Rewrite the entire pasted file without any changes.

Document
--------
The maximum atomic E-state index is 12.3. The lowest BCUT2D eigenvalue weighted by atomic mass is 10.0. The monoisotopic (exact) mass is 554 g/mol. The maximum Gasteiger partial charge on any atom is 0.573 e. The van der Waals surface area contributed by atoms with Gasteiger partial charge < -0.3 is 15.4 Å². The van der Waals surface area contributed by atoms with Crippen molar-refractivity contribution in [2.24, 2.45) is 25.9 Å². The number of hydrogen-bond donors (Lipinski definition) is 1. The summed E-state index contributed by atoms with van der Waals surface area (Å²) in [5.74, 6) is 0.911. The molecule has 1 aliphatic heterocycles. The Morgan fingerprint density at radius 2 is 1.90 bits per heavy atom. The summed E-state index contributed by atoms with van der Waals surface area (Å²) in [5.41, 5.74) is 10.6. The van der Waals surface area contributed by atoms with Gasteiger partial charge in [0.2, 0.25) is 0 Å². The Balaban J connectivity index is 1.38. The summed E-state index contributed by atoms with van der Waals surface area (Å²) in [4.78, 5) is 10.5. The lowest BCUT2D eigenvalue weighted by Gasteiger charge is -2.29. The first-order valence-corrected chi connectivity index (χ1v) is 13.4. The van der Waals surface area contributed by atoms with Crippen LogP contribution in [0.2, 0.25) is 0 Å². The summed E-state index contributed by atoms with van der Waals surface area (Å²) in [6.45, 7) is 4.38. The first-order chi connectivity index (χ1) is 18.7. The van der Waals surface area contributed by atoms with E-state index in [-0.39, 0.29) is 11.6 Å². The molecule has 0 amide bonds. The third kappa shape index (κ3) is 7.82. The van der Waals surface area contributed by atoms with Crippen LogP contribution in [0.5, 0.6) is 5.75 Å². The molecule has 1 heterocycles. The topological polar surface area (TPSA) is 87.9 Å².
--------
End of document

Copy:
The maximum atomic E-state index is 12.3. The lowest BCUT2D eigenvalue weighted by atomic mass is 10.0. The monoisotopic (exact) mass is 554 g/mol. The maximum Gasteiger partial charge on any atom is 0.573 e. The van der Waals surface area contributed by atoms with Gasteiger partial charge < -0.3 is 15.4 Å². The van der Waals surface area contributed by atoms with Crippen molar-refractivity contribution in [2.24, 2.45) is 25.9 Å². The number of hydrogen-bond donors (Lipinski definition) is 1. The summed E-state index contributed by atoms with van der Waals surface area (Å²) in [5.74, 6) is 0.911. The molecule has 1 aliphatic heterocycles. The Morgan fingerprint density at radius 2 is 1.90 bits per heavy atom. The summed E-state index contributed by atoms with van der Waals surface area (Å²) in [5.41, 5.74) is 10.6. The van der Waals surface area contributed by atoms with Gasteiger partial charge in [0.2, 0.25) is 0 Å². The Balaban J connectivity index is 1.38. The summed E-state index contributed by atoms with van der Waals surface area (Å²) in [4.78, 5) is 10.5. The lowest BCUT2D eigenvalue weighted by Gasteiger charge is -2.29. The first-order valence-corrected chi connectivity index (χ1v) is 13.4. The van der Waals surface area contributed by atoms with Crippen LogP contribution in [0.2, 0.25) is 0 Å². The summed E-state index contributed by atoms with van der Waals surface area (Å²) in [6.45, 7) is 4.38. The first-order chi connectivity index (χ1) is 18.7. The van der Waals surface area contributed by atoms with E-state index in [-0.39, 0.29) is 11.6 Å². The molecule has 0 amide bonds. The third kappa shape index (κ3) is 7.82. The van der Waals surface area contributed by atoms with Crippen LogP contribution in [0.5, 0.6) is 5.75 Å². The molecule has 1 heterocycles. The topological polar surface area (TPSA) is 87.9 Å².